They defensibly checked tires. I lived there also for 7 years and I got dinged one year because they didn't think my tread would be good for a whole year to come. My impression was that the MOT regime was a racket anyway.
      Mr. ROBoto
      • 3 Years Ago
      No idea how this would be tested, but I would be pissed off if I received a ticket for low tread depth because I had a rock or mud stuck in the tread. Not sure if this would set it off, just assuming. I would prefer all cars on the road be safe, but that would require 95% of all drivers losing their licenses. I think a warning with a time limit to replace the tires and a mandatory inspection would suffice. Fines only after the time limit expires.
      AKJeeper
      • 3 Years Ago
      I thought that was the point of the MOT inspections they have in the UK - to ensure that vehicles that are registered for road-use are roadworthy? Why add another layer to this - it seems clear to me that this is another revenue-generating device added in the name of "safety". What will they think of next? Sensors that determine if you've got squeaky wiper blades?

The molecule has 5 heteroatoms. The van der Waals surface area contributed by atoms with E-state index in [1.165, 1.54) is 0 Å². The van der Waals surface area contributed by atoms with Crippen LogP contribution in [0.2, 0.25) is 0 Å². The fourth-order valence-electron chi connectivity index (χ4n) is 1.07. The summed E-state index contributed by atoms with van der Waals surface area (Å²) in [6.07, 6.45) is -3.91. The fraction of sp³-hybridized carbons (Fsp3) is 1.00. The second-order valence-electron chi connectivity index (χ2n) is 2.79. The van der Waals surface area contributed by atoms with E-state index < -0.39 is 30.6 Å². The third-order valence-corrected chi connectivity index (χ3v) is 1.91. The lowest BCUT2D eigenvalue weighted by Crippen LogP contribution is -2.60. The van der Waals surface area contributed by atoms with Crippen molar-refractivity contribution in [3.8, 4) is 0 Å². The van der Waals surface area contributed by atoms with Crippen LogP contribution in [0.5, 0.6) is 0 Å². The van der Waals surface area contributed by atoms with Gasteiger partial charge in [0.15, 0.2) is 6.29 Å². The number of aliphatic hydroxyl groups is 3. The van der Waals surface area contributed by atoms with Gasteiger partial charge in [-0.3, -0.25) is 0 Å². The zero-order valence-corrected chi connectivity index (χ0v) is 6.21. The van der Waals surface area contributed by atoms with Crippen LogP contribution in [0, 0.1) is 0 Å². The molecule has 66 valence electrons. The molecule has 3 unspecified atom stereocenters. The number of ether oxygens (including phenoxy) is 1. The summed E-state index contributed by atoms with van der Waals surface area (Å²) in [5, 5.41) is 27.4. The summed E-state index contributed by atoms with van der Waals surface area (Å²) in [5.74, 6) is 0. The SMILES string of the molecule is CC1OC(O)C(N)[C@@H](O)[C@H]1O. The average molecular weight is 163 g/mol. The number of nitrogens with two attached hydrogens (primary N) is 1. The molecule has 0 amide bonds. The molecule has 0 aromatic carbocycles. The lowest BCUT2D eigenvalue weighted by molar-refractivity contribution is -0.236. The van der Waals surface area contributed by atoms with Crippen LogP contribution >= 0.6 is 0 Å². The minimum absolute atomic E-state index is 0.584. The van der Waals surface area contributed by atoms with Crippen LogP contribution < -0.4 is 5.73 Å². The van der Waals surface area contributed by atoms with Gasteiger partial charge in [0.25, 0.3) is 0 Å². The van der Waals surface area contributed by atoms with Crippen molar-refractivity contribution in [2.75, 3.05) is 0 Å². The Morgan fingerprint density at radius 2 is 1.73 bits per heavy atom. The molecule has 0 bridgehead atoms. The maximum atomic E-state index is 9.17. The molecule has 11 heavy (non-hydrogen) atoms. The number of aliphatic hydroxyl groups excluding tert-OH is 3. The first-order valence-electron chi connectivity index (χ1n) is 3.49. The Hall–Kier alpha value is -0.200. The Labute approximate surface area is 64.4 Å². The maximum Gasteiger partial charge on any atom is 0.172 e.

Myself
        • 3 Years Ago
        @AKJeeper
        Because tires are apparently being overlooked or some money change hands. The amount of cars with worn-out rubber on UK roads is staggering. To find a van with all four legals borders on impossible.
        AndyMidd
        • 3 Years Ago
        @AKJeeper
        Because the MOT test is yearly on cars over 3 years old. A lot of motoring can happen in 1 year. If you get caught with something that is a potential MOT failure, usually you get issued with a ticket that makes you get the item fixed and then inspected at an MOT certified garage. If you don't get it done within a certain amount of days, only then do you get fined. So I don't see this as being a huge revenue generating scheme.